In conclusion, we described a rare EBV-negative high-grade B-cell lymphoma with MYC and BCL2 rearrangements of the male breast. The similarities of the molecular findings to other types of non-nodal aggressive B-cell lymphoma affecting immune-privileged sites might indicate common pathogenetic mechanisms.



B-cell lymphoma 2


B-cell lymphoma 6

CD20, CD10:

Cluster of differentation 20, cluster of differentiation 10 (markers of B-cell maturity)


Cyclin-dependent kinase inhibitor 2A/B


Chromosome enumerator probe 8 (Centromeric probe of chromosome 8)


Copy number


Copy number aberration


Copy neutral loss of heterozygosity


deoxyribonucleic acid


Epstein-Barr virus-encoded RNA


Epstein-Barr virus


Formalin-fixed, paraffin-embedded


Fluorescence in situ hybridization

H &E:

Hematoxylin and Eosin


Immunoglobulin heavy chain


name of Software for FISH from MetaSystem


Marker of cell proliferation




Locus-specific identifier


Cellular myelocytomatosis gene


National Center for Biotechnology Information


Primary central nervous system lymphoma


Terminal deoxynucleotidyl transferase


United States of America


World Health Organization


  1. Davies A. Double-hit lymphoma: So what? Hematol Oncol. 2019;37(1):19–23.

    Article  CAS  Google Scholar 

  2. Lokesh KN, Sathyanarayanan V, Lakshmaiah KC, Suresh TM, Lokanatha D, Babu KG, et al. Primary breast lymphoma in males—a report of two cases with a review of the literature. Ecancermedicalscience. 2013;7:347,1–4.

    Google Scholar 

  3. Luanow E, Kettler M, Slanetz PJ. Spectrum of disease in the male breast. AJR. 2011;196:W247–59.

    Article  Google Scholar 

  4. Cheah CY, Campbell BA, Seymour JF. Primary breast lymphoma. Cancer Treat Rev. 2014;40(8):900–8.

    Article  Google Scholar 

  5. Corobea AB, Dumitru A, Sajin M, Poenaru R, Puşcaşu A, Chirita D, et al. Diffuse large b cell lymphoma in a male breast - a rare case report. Chirurgia (Bucur). 2017;112(4):477–81.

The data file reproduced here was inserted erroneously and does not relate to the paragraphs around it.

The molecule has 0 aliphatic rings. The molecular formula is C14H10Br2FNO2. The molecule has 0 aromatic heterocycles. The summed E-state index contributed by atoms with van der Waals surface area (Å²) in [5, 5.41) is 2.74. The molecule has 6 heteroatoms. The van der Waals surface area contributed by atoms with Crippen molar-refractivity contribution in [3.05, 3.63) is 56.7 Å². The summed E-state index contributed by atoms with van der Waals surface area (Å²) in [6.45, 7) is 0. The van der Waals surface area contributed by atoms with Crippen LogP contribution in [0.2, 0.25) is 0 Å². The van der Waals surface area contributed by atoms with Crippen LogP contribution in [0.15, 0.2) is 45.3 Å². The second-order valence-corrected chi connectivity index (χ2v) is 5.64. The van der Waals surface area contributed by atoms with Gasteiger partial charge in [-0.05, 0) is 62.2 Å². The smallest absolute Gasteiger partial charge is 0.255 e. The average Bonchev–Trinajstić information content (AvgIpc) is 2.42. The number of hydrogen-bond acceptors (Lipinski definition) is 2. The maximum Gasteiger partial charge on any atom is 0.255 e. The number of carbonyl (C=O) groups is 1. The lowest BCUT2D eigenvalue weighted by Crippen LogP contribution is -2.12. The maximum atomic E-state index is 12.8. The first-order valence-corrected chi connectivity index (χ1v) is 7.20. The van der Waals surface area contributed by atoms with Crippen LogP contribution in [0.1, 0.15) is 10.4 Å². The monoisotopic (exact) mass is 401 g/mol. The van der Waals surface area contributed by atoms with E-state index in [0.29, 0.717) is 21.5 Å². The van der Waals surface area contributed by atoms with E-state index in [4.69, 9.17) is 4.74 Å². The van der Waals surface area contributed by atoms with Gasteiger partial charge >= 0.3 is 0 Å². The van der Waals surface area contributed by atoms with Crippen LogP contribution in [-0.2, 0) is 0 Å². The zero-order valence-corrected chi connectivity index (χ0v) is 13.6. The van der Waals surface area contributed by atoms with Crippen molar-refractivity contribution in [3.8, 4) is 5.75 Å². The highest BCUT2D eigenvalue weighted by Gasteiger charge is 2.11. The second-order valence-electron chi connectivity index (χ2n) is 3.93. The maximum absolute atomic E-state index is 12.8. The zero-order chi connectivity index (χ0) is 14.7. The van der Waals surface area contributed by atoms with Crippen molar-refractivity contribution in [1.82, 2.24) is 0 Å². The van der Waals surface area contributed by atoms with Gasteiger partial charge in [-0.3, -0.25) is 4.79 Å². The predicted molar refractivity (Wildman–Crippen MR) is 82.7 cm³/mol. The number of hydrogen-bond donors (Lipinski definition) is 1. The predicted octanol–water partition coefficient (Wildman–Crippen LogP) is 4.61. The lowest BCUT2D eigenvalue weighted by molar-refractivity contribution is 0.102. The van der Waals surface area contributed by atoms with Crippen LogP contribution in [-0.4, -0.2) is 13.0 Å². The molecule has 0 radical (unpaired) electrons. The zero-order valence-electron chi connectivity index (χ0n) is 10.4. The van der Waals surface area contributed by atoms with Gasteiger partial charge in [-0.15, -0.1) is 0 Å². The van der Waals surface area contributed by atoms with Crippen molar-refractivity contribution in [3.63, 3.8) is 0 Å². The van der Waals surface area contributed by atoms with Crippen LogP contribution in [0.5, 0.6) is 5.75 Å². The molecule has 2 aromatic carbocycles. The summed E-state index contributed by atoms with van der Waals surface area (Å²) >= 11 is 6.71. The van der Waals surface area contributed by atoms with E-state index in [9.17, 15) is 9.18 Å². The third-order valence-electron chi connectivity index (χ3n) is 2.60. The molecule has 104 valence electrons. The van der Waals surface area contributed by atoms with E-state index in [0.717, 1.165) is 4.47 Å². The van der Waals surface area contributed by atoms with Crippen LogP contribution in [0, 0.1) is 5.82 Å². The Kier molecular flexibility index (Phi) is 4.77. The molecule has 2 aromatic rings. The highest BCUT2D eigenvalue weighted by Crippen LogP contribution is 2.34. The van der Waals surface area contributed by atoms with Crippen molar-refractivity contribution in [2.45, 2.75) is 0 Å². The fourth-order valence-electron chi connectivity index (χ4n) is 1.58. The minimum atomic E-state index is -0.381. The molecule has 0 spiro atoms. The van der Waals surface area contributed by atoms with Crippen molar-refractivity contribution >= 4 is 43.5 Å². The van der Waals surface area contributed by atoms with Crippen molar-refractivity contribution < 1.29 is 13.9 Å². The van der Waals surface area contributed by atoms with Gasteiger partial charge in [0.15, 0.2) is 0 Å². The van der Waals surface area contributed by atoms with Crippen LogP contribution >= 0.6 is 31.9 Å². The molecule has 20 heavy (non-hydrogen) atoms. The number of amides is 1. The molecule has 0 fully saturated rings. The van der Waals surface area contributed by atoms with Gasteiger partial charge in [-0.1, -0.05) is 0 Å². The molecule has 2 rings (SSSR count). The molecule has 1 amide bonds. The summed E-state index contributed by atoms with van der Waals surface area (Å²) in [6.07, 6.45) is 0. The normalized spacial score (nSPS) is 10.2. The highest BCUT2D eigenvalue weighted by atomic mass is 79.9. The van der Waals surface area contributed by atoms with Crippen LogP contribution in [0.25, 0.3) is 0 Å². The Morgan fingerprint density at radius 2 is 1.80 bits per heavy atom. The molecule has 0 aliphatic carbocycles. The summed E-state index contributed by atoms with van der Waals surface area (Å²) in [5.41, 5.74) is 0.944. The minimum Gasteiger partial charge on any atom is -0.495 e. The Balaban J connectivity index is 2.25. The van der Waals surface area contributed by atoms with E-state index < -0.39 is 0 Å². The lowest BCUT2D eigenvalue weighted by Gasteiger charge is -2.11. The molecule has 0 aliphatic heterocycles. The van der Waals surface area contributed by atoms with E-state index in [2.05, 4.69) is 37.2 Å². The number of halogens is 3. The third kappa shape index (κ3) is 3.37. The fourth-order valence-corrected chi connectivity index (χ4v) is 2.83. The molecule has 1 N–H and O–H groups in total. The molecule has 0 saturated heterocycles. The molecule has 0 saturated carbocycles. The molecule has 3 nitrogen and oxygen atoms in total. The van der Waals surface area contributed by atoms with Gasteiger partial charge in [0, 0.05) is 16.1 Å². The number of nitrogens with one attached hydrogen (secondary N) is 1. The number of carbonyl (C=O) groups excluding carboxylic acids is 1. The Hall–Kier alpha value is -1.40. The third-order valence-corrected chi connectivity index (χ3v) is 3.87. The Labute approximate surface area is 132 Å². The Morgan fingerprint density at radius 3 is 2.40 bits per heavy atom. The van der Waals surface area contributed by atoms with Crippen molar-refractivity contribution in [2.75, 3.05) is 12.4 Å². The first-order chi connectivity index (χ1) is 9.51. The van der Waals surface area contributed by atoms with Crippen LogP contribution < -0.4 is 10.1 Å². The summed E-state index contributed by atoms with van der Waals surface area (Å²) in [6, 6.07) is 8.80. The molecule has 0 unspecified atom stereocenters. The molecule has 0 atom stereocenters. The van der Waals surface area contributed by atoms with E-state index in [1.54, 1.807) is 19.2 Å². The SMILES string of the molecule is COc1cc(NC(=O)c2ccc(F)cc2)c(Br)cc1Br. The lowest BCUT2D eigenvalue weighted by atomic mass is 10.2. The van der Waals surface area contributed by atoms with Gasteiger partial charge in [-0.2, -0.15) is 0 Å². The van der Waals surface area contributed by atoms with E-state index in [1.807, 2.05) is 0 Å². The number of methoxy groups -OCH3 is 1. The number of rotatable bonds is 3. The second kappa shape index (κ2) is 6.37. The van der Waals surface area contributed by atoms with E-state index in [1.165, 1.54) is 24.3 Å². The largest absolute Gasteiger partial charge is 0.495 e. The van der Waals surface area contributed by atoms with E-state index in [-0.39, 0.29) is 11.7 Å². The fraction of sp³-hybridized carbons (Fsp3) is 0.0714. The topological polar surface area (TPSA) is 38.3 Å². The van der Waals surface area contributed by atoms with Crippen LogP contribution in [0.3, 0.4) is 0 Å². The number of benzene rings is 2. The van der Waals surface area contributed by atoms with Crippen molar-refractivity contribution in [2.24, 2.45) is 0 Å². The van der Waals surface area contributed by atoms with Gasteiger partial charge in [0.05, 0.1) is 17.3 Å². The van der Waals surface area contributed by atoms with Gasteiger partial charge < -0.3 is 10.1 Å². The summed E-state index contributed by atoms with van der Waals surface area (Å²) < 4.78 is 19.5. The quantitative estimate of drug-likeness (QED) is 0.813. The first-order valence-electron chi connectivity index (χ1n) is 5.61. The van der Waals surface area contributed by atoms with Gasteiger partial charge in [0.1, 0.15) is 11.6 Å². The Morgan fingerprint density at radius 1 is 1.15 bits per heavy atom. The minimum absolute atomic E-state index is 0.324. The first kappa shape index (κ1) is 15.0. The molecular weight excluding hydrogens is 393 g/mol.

Article  Google Scholar 

  6. Sordi E, Cagossi K, Lazzaretti MG, Gusolfino D, Artioli F, Santacroce G, et al. Rare case of male breast cancer and axillary lymphoma in the same patient: a unique case report. Case Rep Med. 2011;2011:940803,1–4.

    Article  Google Scholar 

  7. Yim B, Park JS, Koo HR, Kim SY, Choi YY, Kim JY, et al. Primary breast lymphoma in an immunocompromised male patient: a case report. J Korean Soc Radiol. 2015;73(4):264–8.

    Article  Google Scholar 

  8. Zheng G, Yu H, Hemminki A, Fo A. Familial associations of male breast cancer with other cancers. Breast Cancer Res Treat. 2017;166(3):897–902.

    Article  Google Scholar 

  9. Swerdlow SH, Campo E, Pileri SA, Harris NL, Stein H, Siebert R, et al. The 2016 revision of the World Health Organization classification of lymphoid neoplasms. Blood. 2016;127(20):2375–90.

    Article  CAS  Google Scholar 

  10. Swerdlow SH. Diagnosis of 'double hit' diffuse large B-cell lymphoma and B-cell lymphoma, unclassifiable, with features intermediate between DLBCL and Burkitt lymphoma: when and how, FISH versus IHC. Hematol Am Soc Hematol Educ Program. 2014;2014(1):90–9.

    Article  Google Scholar 

  11. Barrans S, Crouch S, Smith A, Crouch S, Smith A, Turner K, et al. Rearrangement of MYC is associated with poor prognosis in patients with diffuse large B-cell lymphoma treated in the era of rituximab. J Clin Oncol. 2010;28(20):3360–5.

    Article  CAS  Google Scholar 

  12. Batlevi C, Rapaport F, Wang L, Intlekofer AM, Copeland AR, Jungbluth AA, et al. Distinctive genomic alterations in testicular diffuse large b cell lymphoma. Blood. 2015;126(23):3655.

    Article  Google Scholar 

  13. Chapuy B, Roemer MGM, Stewart C, Tan Y, Abo RP, Zhang L, et al. Targetable genetic features of primary testicular and primary central nervous system lymphomas. Blood. 2016;127(7):869–81.

    Article  CAS  Google Scholar 

Download references


We acknowledge the excellent technical assistance of the members of the tumor genetics lab at the Institutes of Human Genetics in Kiel, particularly R. Zühlke-Jenisch, U. Schade, P. Kozak, C. Becher, G. Riesen, and L. Valles, and Ulm, as well as the team of the Lymph Node Registry Kiel, O. Batic, and S. Pietz.


The present address of SE is: Gynecological Oncology, Nationales Zentrum für Tumorerkrankungen (NCT), University Hospital Heidelberg and Deutsches Krebsforschungszentrum (DKFZ), Heidelberg, Germany. The present address of RW is: Department of Pediatric Oncology, Hematology and Clinical Immunology, University Children’s Hospital, Medical Faculty, Heinrich-Heine-University Düsseldorf, Düsseldorf, Germany.